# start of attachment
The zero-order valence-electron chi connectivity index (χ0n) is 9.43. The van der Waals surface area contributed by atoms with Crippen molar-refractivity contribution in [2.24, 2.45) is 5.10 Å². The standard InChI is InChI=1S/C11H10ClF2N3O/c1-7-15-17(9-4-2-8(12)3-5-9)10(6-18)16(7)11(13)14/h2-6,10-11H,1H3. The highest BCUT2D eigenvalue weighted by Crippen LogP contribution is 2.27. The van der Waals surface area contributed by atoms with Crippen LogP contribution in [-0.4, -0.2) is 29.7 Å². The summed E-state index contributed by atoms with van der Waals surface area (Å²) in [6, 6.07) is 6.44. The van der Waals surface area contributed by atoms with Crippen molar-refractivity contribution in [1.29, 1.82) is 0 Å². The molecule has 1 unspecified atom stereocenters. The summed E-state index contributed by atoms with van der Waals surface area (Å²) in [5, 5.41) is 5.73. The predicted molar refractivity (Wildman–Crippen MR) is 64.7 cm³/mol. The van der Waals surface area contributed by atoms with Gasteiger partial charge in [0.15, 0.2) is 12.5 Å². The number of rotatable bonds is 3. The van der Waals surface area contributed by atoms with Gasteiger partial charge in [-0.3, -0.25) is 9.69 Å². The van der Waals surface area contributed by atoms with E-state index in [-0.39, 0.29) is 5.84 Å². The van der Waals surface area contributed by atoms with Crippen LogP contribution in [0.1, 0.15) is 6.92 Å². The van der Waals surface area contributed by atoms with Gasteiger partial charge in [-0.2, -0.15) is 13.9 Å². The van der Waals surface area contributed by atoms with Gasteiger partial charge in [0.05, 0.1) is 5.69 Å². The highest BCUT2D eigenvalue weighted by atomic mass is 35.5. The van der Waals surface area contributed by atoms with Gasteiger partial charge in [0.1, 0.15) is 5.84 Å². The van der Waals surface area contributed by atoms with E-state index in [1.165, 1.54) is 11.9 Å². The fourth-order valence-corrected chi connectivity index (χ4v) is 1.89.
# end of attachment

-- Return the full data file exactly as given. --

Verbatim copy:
The zero-order valence-electron chi connectivity index (χ0n) is 9.43. The van der Waals surface area contributed by atoms with Crippen molar-refractivity contribution in [2.24, 2.45) is 5.10 Å². The standard InChI is InChI=1S/C11H10ClF2N3O/c1-7-15-17(9-4-2-8(12)3-5-9)10(6-18)16(7)11(13)14/h2-6,10-11H,1H3. The highest BCUT2D eigenvalue weighted by Crippen LogP contribution is 2.27. The van der Waals surface area contributed by atoms with Crippen LogP contribution in [-0.4, -0.2) is 29.7 Å². The summed E-state index contributed by atoms with van der Waals surface area (Å²) in [6, 6.07) is 6.44. The van der Waals surface area contributed by atoms with Crippen molar-refractivity contribution in [1.29, 1.82) is 0 Å². The molecule has 1 unspecified atom stereocenters. The summed E-state index contributed by atoms with van der Waals surface area (Å²) in [5, 5.41) is 5.73. The predicted molar refractivity (Wildman–Crippen MR) is 64.7 cm³/mol. The van der Waals surface area contributed by atoms with Gasteiger partial charge in [0.15, 0.2) is 12.5 Å². The number of rotatable bonds is 3. The van der Waals surface area contributed by atoms with Gasteiger partial charge in [-0.3, -0.25) is 9.69 Å². The van der Waals surface area contributed by atoms with E-state index in [-0.39, 0.29) is 5.84 Å². The van der Waals surface area contributed by atoms with Crippen LogP contribution in [0.1, 0.15) is 6.92 Å². The van der Waals surface area contributed by atoms with Gasteiger partial charge in [-0.2, -0.15) is 13.9 Å². The van der Waals surface area contributed by atoms with Gasteiger partial charge in [0.05, 0.1) is 5.69 Å². The highest BCUT2D eigenvalue weighted by atomic mass is 35.5. The van der Waals surface area contributed by atoms with Gasteiger partial charge in [0.1, 0.15) is 5.84 Å². The van der Waals surface area contributed by atoms with E-state index in [1.165, 1.54) is 11.9 Å². The fourth-order valence-corrected chi connectivity index (χ4v) is 1.89.